God will use every.single.effort. we make because
His heart is for the orphan and He works through ordinary people,
like you and me.
How amazing He is.

12 thoughts on “Washed Away

  1. Sigh…some days this world just breaks my heart into itty bitty pieces…so much need…so much heartbreak…somedays my heart just can not handle it…

  2. heartbreaking. I hate reading this kind of thing, but I still read because it is something we need to be reminded. God has put them on my heart as you know, but there are times that they can be forgotten in a way- life just gets going and you forget their plight- then you read somehting ike this. It is all real again. Keep these posts coming!

  3. I'm reading this only maybe an hour after a day FULL OF RAIN here in Kampala! It rained cats and dogs earlier around 4 and again at about 8, the rain came down in sheets and the water pooled, although it sounds as though even that was not NEARLY as bad as what you all experienced! And we were completely safe! Praying now for all the kids we've seen along the side of the road only because they're yelling "Mzungu!", but still. (Me and mom were saying we need to learn the Luganda word for "Where" so when the kids yell mzungu we can look up surprised and say so that they can understand "Where!?!?!?", haha)

  4. hi, Sorry this is off topic. I am going to be in Denver, CO and looking for a church to visit the weekend of Nov 16 -20 and I would like some recommendations. I figure some fellow PCS readers live in the area. I know Linny has connected many people through her blog! Just looking for a place to worship with some brothers and sisters I have yet to meet. And Linny, I am single, 39, never been married, and want to adopt someday. If you can change the single and never been married part, that would be awesome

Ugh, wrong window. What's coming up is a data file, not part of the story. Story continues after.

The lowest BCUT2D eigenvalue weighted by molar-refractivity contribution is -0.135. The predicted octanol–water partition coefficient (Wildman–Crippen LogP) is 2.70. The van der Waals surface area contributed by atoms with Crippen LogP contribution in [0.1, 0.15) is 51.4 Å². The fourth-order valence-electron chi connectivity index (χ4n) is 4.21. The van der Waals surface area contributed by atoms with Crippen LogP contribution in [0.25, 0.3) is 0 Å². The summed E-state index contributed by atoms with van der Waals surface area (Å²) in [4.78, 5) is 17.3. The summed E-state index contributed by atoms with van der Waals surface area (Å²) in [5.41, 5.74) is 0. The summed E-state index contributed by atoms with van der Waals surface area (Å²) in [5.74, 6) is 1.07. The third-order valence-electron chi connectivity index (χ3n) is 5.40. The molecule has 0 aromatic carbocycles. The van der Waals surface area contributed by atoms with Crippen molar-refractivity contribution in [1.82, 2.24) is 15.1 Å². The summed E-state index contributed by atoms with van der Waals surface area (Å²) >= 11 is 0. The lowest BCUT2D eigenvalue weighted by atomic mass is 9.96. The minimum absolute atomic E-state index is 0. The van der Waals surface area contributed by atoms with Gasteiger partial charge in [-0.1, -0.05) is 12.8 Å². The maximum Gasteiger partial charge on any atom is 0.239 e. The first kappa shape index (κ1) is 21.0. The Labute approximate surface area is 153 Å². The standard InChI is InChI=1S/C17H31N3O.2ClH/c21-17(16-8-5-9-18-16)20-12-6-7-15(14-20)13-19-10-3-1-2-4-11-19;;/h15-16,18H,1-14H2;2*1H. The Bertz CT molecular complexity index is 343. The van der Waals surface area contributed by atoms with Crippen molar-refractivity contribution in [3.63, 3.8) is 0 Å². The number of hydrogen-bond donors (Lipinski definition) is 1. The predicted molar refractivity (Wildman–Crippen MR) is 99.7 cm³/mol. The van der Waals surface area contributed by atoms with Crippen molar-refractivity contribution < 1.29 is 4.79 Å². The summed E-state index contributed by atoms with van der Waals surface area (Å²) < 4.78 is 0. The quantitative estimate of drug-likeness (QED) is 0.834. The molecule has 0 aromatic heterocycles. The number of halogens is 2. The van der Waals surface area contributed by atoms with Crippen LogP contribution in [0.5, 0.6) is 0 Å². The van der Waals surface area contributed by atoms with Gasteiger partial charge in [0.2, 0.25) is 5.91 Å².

5. Oh my goodness, that is heart wrenching! Tears….. Oh how I wish I could do more! I so want to adopt again, but the doors have been closing. I'm sending you a check soon with a little story that goes with it. It's definitely a God thing….

  6. This is so heartbreaking. The thing that keeps occurring to me is that this is almost more "real" or more common than our very safe "1st world" situation. Not sure that this makes sense, but it was an impression I was left with when I visited Swaziland this summer. This post reminded me of that!

  7. As others have said, "Heartbreaking!" It is unimaginable. In a few weeks our country will rush out to stand in Black Friday shopping lines after having eaten to beyond full just the day before in "thankfulness." And here are these children so thankful for a PBJ, maybe the most food they ate that entire week or longer. It is just hard to imagine the life these children lead and to realize they have no shelter, no comfort, no Strong Tower to run to, unless we tell them, and unless we Go.

    1. Amen @thesleepyknitter couldn't have put it better. It breaks my heart that the sinfulness of my flesh so quickly loses its understanding of Christ and His desire to care for the fatherless the widowed and the poor, and to "thank God for what I have" and then keep it all to myself. It makes me sick just thinking about it.